Media Not Sure What Trump's Massive Primary Turnout Means

Media Not Sure What Trump's Massive Primary Turnout Means

Daniel Greenfield

Examine the entrails. Roll dem bones. Read the tea leaves

Trump received more than 31,000 votes in the Iowa caucus, surpassing the 25,000 Democrats who turned out during Barack Obama’s successful 2012 reelection bid. Trump’s share was more than four times the number of Republicans who caucused during George W. Bush’s 2004 reelection campaign.

The vote totals in New Hampshire were even starker. The president received 129,696 votes, more than doubling Obama and Bush's totals.

While it’s unclear what the figures might portend for the general election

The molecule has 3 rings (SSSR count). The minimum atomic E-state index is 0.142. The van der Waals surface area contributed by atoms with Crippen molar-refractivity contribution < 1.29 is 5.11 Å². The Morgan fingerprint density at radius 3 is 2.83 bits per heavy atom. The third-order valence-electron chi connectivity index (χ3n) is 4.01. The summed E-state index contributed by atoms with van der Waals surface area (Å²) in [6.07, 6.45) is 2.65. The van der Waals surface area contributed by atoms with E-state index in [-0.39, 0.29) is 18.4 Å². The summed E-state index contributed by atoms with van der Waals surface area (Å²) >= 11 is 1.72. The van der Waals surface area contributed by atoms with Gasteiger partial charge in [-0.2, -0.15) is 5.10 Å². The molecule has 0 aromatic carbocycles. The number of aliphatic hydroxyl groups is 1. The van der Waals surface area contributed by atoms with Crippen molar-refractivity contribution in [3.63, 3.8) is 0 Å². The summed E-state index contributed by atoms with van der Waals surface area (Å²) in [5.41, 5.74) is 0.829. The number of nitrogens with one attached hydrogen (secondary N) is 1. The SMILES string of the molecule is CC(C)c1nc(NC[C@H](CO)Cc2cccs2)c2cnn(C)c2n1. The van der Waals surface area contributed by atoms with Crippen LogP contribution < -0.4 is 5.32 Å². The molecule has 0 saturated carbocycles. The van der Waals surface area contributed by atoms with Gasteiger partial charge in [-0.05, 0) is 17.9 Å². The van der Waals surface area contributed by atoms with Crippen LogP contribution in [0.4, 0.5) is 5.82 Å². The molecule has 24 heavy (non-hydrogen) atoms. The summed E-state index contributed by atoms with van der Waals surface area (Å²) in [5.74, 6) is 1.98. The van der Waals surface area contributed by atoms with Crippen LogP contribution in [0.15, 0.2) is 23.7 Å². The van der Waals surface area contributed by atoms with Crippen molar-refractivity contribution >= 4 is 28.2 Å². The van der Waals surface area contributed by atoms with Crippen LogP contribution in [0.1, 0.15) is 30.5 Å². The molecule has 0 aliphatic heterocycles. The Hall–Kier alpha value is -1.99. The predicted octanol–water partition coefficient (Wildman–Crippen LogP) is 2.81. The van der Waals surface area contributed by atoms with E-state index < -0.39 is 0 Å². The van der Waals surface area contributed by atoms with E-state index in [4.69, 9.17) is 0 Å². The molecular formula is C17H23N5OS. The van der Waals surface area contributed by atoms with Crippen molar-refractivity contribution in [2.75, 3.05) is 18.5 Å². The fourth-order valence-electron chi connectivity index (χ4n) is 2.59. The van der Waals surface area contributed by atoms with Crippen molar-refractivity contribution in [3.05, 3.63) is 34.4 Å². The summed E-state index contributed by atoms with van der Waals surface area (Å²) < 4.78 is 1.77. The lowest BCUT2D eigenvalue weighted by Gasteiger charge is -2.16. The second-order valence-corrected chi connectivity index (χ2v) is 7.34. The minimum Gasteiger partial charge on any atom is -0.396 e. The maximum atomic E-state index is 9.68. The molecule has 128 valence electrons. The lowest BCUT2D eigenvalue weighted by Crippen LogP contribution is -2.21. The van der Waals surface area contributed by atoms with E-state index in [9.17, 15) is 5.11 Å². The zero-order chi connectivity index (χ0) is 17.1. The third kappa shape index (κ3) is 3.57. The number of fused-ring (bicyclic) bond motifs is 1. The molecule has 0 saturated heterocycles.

Really? Massive primary turnout when there's no contest is one of those ambiguous and inexplicable things. Who can know what it portends except the, you know, massive turnout part.

Couvillon has also been monitoring early totals in Tennessee, which holds its primary on March 3. Despite the lack of a serious contest, Republican turnout in the state is down only 3 percent from 2016, when the party was in the thick of a fiercely competitive primary.

Except that Republican voters still see it that way.

“Impeachment has lit a fire under the Trump base — and I anticipate it will burn until Election Day in November,” said former Minnesota Sen. Norm Coleman, chairman of the pro-Trump Republican Jewish Coalition. “Voter intensity is a key element in electoral success.”

It's called commitment. Republicans believe that there's a lot at stake here. And despite efforts to change that, the party is united.